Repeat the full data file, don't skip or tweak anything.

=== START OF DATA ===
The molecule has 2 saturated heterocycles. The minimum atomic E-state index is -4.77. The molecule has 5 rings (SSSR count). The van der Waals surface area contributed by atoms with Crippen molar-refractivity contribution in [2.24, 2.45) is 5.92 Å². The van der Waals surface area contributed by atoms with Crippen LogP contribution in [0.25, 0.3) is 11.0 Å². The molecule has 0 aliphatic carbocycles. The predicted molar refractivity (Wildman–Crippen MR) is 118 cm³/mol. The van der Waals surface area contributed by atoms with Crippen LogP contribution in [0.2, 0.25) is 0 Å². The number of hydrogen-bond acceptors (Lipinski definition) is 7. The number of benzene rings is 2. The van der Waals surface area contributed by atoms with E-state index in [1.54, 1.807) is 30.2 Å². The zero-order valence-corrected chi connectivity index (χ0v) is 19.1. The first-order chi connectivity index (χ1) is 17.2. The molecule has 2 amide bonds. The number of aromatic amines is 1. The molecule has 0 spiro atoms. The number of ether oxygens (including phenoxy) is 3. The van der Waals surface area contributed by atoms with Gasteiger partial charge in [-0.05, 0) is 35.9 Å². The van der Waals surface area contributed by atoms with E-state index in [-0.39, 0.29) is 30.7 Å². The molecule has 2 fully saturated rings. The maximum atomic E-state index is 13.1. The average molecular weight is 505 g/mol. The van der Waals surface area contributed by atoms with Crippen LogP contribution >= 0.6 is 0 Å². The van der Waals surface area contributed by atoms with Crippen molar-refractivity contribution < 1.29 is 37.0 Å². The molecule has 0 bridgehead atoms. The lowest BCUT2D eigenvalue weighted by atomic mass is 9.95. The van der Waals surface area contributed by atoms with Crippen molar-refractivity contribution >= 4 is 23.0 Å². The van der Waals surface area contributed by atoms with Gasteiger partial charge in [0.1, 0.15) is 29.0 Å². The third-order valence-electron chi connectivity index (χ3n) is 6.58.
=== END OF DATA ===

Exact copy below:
The molecule has 2 saturated heterocycles. The minimum atomic E-state index is -4.77. The molecule has 5 rings (SSSR count). The van der Waals surface area contributed by atoms with Crippen molar-refractivity contribution in [2.24, 2.45) is 5.92 Å². The van der Waals surface area contributed by atoms with Crippen LogP contribution in [0.25, 0.3) is 11.0 Å². The molecule has 0 aliphatic carbocycles. The predicted molar refractivity (Wildman–Crippen MR) is 118 cm³/mol. The van der Waals surface area contributed by atoms with Crippen LogP contribution in [0.2, 0.25) is 0 Å². The number of hydrogen-bond acceptors (Lipinski definition) is 7. The number of benzene rings is 2. The van der Waals surface area contributed by atoms with E-state index in [1.54, 1.807) is 30.2 Å². The zero-order valence-corrected chi connectivity index (χ0v) is 19.1. The first-order chi connectivity index (χ1) is 17.2. The molecule has 2 amide bonds. The number of aromatic amines is 1. The molecule has 0 spiro atoms. The number of ether oxygens (including phenoxy) is 3. The van der Waals surface area contributed by atoms with Gasteiger partial charge in [-0.05, 0) is 35.9 Å². The van der Waals surface area contributed by atoms with E-state index in [-0.39, 0.29) is 30.7 Å². The molecule has 2 fully saturated rings. The maximum atomic E-state index is 13.1. The average molecular weight is 505 g/mol. The van der Waals surface area contributed by atoms with Crippen LogP contribution >= 0.6 is 0 Å². The van der Waals surface area contributed by atoms with Crippen molar-refractivity contribution < 1.29 is 37.0 Å². The molecule has 0 bridgehead atoms. The lowest BCUT2D eigenvalue weighted by atomic mass is 9.95. The van der Waals surface area contributed by atoms with Crippen molar-refractivity contribution >= 4 is 23.0 Å². The van der Waals surface area contributed by atoms with Gasteiger partial charge in [0.1, 0.15) is 29.0 Å². The third-order valence-electron chi connectivity index (χ3n) is 6.58.